Multiples of #8# space #8,16,24,32,40,48,56,64,72,80,88,96,104,112,120,128,136,144......#

Multiples of #12# space #12,24,36,48,60,72,84,96,108,120,132,144......#

Multiples of #18# are #18,36,54,72,90,108,126,144......#

Hence common multiples room #72,144,.......#

and Least typical Multiple is #72#

Another shorter method is to create numbers as multiplication that its prime factors

#8=2xx2xx2# #-># #2# comes 3 times

#12=2xx2xx3# #-># #2# comes twice and #3# once.

You are watching: Lcm of 8,12 and 18

#18=2xx3xx3# #-># #2# come once and also #3# twice

So maximum times is 3 times for #2# and two times because that #3#.

Hence, Least usual Multiple is #2xx2xx2xx3xx3=72#.

Tony B
Apr 9, 2018

Use Shwetyank"s an approach in the class and an exam. The noting schema will be set up for that approach.

#color(blue)("My different approach - helps through understanding.")#

Explanation:

Target: LCM of 8,12 and also 18.~~~~~~~~~~~~~~~~~~~~~~~~~~~~~~~~~~~~~~~~~#color(magenta)("Once girlfriend are provided to this it need to look like")##color(magenta)("what follows (for these numbers).")#

#12=color(white)("d")8+4 color(white)("d") ->2xx4=color(white)(..)8" therefore "2xx12=24##24=18+6 color(white)("d")->3xx6=color(white)(.)18" therefore "color(white)(.)3xx24=72#

#"LCM "=72#

3 present inclusive the the answer for 3 relationships

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There are countless ways of composing any particular value so we deserve to make that look however we great as lengthy as final outcome is the exactly value. Example: 6 can and may be created as #5+1# if we so chose.

See more: How Many Calories In A Big Bag Of Cheetos Puffs Are In A Bag?

We have the right to use this to our advantage.~~~~~~~~~~~~~~~~~~~~~~~~~~~~~~~~~~~~~~~~~~~~~~#color(blue)("Answering the question")#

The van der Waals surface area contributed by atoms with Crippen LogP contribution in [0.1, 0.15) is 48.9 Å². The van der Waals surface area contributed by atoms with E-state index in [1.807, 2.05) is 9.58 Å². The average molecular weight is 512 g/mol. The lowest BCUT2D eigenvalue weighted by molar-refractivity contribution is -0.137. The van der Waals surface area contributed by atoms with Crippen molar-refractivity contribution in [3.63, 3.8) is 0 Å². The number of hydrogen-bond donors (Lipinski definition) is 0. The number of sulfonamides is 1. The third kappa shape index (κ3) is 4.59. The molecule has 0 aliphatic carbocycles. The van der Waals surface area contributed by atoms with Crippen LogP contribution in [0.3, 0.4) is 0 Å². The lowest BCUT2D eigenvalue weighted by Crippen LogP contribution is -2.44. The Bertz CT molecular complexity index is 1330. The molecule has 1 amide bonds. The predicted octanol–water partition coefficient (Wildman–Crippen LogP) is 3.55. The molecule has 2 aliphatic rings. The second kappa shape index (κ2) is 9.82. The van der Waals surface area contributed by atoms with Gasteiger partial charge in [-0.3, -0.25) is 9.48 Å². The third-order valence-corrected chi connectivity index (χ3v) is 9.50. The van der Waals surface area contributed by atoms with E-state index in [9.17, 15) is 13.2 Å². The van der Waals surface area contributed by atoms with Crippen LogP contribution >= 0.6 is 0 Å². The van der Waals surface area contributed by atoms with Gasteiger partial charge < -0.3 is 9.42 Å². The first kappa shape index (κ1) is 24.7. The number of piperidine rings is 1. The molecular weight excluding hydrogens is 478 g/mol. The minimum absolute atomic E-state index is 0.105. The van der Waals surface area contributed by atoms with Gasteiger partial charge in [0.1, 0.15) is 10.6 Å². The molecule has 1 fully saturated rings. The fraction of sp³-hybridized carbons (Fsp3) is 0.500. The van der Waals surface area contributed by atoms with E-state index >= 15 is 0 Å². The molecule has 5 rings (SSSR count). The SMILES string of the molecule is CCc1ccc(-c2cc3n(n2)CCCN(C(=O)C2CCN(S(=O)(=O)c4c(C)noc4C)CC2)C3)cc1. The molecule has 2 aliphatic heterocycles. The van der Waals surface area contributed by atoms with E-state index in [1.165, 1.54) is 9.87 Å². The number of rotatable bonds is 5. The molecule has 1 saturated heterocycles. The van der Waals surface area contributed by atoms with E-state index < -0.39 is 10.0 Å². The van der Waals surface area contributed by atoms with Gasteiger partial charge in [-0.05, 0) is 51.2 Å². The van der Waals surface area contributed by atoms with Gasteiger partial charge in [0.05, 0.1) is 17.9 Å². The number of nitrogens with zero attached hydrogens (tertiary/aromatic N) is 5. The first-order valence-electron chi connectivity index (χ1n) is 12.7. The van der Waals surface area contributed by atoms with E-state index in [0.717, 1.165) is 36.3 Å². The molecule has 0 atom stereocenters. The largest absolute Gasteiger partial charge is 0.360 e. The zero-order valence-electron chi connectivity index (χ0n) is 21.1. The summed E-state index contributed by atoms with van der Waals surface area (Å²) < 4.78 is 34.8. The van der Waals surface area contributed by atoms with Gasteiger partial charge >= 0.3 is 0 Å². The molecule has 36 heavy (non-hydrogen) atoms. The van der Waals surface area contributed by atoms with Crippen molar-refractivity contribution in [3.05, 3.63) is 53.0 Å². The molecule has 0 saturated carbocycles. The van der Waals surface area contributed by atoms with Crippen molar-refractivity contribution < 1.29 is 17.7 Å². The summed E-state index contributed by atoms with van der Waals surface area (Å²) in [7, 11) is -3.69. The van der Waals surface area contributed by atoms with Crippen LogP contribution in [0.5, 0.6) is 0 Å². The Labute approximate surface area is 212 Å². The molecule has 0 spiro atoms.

#color(brown)("Dealing with the 8 and 12 part")#

Write 12 together #8+4#

Now we start counting the 12"s but make sure it encompasses the 8 + 4"s. As soon as we have collected enough 4"s to make one more eight us have found the least common factor the 8 and also 12

#1: -> color(green)(12)=color(red)(8)+4##2:-> ul(color(green)(12))=color(red)(8)+ul(4 larr" include the 12"s and the 4"s")##color(white)("ddddd")color(green)(24) color(white)("ddd")ul(color(white)("ddd")color(red)(8))##color(white)("dddddddddddd")color(red)(24) larr" including all the 8"s"#

#2" the "12=24##3" the "color(white)("d")8=24#

So LCF (for 8 and 12) is 24

So we have actually a fixed proportion of 8 and also 12 in ~ every sum of 24. Consequently any kind of other product of components will need to encompass some many of 24~~~~~~~~~~~~~~~~~~~~~~~~~~~~~~~~~~~~~~~~~~~~~#color(brown)("Dealing through the 18 part")#

As the value of 24 locks with each other the counts that 8 and 12 we lug that forward.

Write the 24 as #18+6#

We are now counting the 24"s

#1: ->color(green)( 24)=color(red)(18)+6##2: ->color(green)(24)=color(red)(18)+6##3:->ul(color(green)(24))=color(red)(18)+ul(6larr" include the 24"s and also 6"s")##color(white)("ddddd") color(green)(72)color(white)("dddddd")ul(color(red)(18))larr" add all the 18"s"##color(white)("ddddddddddddd")color(red)(72)#~~~~~~~~~~~~~~~~~~~~~~~~~~~~~~~~~~~~~~~~~~~#color(magenta)(" LCM "= 72)#~~~~~~~~~~~~~~~~~~~~~~~~~~~~~~~~~~~~~~